# Why DerivativeCheck would be allowed to be on while there is no GradObj?

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When GradObj is off, and DerivativeCheck is on, fmincon starts to run without any error or warning. Why would this be the case? That is, if there is no gradient supplied, there cannot be derivattive check. So why would MATLAB allow the DerivativeCheck to be on if there is no gradient available?

options = optimset(...

'MaxFunEvals',10000,...

'TolFun',1e-4,...

'TolX',1e-4,...

'Algorithm','sqp',...

'GradObj','off',...

'DerivativeCheck','on',...

'Display','iter',...

'FunValCheck','off');

##### 0 Comments

### Accepted Answer

Matt J
on 29 Jan 2023

Here's a reason why you might want to allow DerivativeCheck to be on even when the analytical gradient computations are all off. Suppose the user has coded 6 different implementations of the gradient calculation and wants to compare them all for speed. Suppose also that she wants to run the optimization with finite difference gradient computations as a baseline for the comparison.

In this situation, you would want to have DerivativeCheck='on' for 6 different runs. To run the finite differencing baseline, however, your proposal would force the user to set both SpecifyObjectiveGradient=false and DerivativeCheck='off'. Some people would prefer just to set SpecifyObjectiveGradient=false and not to have to fuss with additional settings for just that one case.

### More Answers (3)

John D'Errico
on 27 Jan 2023

Moved: Walter Roberson
on 27 Jan 2023

Matt J
on 28 Jan 2023

Edited: Matt J
on 28 Jan 2023

I would say that no warning is strictly necessary because one of two cases are possible:

(1) DerivativeCheck='on' was intentional, but GradObj='off' was unintentional. If so, you will be warned that something is wrong by the fact that no derivative check output appears.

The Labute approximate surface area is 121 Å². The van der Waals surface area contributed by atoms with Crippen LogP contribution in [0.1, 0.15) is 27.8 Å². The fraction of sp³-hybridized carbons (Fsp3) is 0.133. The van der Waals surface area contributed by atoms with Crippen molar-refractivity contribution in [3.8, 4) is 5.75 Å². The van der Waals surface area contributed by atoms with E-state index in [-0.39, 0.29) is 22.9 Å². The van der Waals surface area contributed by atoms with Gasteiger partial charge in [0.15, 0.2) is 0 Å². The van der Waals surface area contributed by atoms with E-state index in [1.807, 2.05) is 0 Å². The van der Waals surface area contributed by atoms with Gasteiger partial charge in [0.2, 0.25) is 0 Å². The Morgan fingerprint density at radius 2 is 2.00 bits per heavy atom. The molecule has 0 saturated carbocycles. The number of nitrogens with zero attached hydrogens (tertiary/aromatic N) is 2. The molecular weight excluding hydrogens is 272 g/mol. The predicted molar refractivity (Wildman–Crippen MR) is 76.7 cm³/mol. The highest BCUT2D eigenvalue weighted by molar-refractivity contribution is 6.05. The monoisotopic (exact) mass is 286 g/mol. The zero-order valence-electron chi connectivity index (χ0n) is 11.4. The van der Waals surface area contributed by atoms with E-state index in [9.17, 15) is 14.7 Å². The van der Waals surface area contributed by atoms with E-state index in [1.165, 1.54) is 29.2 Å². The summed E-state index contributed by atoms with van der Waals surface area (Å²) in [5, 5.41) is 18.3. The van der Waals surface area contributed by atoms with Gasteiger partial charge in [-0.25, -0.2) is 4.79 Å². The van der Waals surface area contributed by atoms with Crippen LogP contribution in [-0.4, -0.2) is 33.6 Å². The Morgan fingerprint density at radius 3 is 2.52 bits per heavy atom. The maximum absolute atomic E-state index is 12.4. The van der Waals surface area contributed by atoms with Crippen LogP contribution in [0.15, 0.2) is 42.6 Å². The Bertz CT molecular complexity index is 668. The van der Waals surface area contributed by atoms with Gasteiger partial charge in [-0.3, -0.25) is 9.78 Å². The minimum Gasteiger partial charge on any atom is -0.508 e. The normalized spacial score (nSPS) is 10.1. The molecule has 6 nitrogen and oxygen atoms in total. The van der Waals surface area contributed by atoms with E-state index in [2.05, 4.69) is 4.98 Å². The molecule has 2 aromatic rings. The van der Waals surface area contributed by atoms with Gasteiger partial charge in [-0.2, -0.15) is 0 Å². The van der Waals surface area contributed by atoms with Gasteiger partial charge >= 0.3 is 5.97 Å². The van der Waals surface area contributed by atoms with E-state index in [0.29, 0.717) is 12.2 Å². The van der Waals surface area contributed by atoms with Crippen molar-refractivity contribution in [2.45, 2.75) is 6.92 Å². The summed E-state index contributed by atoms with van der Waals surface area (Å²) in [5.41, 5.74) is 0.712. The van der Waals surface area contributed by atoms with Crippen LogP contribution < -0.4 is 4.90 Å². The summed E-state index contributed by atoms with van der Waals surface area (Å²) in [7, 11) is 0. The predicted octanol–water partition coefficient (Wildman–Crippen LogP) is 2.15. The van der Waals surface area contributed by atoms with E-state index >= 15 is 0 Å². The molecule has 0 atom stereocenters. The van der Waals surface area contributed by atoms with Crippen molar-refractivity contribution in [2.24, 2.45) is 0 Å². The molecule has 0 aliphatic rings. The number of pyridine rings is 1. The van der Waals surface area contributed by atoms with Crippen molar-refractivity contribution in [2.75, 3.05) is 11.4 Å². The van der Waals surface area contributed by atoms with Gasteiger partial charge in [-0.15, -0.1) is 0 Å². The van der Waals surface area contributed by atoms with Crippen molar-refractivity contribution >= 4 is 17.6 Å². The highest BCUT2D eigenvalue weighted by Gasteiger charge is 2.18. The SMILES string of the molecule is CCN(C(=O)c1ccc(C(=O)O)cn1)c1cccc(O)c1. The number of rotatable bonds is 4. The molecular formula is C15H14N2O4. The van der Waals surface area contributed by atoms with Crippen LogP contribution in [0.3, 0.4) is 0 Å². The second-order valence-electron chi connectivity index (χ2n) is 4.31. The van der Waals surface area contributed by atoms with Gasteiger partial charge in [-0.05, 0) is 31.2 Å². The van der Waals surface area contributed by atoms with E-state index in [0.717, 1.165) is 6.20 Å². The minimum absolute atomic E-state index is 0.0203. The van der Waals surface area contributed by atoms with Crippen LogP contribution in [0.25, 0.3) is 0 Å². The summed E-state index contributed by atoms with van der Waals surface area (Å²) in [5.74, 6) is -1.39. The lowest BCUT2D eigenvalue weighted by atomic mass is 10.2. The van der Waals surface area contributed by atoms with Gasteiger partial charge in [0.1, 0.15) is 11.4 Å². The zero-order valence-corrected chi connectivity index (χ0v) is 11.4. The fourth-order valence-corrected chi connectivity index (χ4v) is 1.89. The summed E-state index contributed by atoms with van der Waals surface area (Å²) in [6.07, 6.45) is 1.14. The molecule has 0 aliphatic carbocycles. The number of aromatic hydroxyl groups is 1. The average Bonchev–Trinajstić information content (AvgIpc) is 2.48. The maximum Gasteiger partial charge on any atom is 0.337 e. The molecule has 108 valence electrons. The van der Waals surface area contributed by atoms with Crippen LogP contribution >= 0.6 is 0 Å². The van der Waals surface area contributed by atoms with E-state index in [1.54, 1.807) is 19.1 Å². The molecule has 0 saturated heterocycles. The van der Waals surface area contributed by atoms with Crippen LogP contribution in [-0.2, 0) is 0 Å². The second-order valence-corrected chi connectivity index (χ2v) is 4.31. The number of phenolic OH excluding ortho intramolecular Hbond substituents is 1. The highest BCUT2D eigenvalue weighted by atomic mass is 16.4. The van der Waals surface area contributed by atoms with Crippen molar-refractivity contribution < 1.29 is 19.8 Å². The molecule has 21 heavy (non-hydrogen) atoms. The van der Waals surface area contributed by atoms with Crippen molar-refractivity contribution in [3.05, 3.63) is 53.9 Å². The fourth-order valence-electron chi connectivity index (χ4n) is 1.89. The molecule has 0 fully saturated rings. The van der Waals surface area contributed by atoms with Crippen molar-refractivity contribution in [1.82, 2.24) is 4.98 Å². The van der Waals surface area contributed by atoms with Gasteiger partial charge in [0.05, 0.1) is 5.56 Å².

(2) GradObj='off' was intentional, but DerivativeCheck='on' was unintentional. If so, it would be your wish that the optimization proceed without a derivative check and, indeed, that is what happens.

That said, I do agree that an explicit warning message in case (1) would be more aesthetic.

##### 6 Comments

Matt J
on 29 Jan 2023

Edited: Matt J
on 29 Jan 2023

The user sees that things still run fine with nonsense settings.

It might be overstating things slightly to say that the settings are "nonsense". The main purpose of DerivativeCheck is to prevent the optimization from using analytical gradient calculations that are faulty. However, if SpecifyObjectiveGradient is turned off, the user is not supplying the gradient, and so there is no danger this will occur. So, arguably, the purpose of DerivativeCheck has been fulfilled and the optimization should just proceed care-free.

As I mention in my other answer, it would be nice if Matlab could warn you when you shut off analytical gradient calculations accidentally, or forget to turn them back on. But that is simply not always something Matlab can detect, and in any case is not something DerivativeCheck was primarily designed to protect against.

Matt J
on 28 Jan 2023

Edited: Matt J
on 28 Jan 2023

So why would MATLAB allow the DerivativeCheck to be on if there is no gradient available?

Because maybe SpecifyConstraintGradient=true, even if SpecyObjectiveGradient=false. In your example, this is not the case. In general however, there are 4 possible combinations of settings for SpecifyObjectiveGradient and SpecifyConstraintGradient and only one of these combinations is suspicious when DerivativeCheck='on'. Therefore, there is very limited protection a warning message could provide against users accidentally turning off analytical gradient computation.

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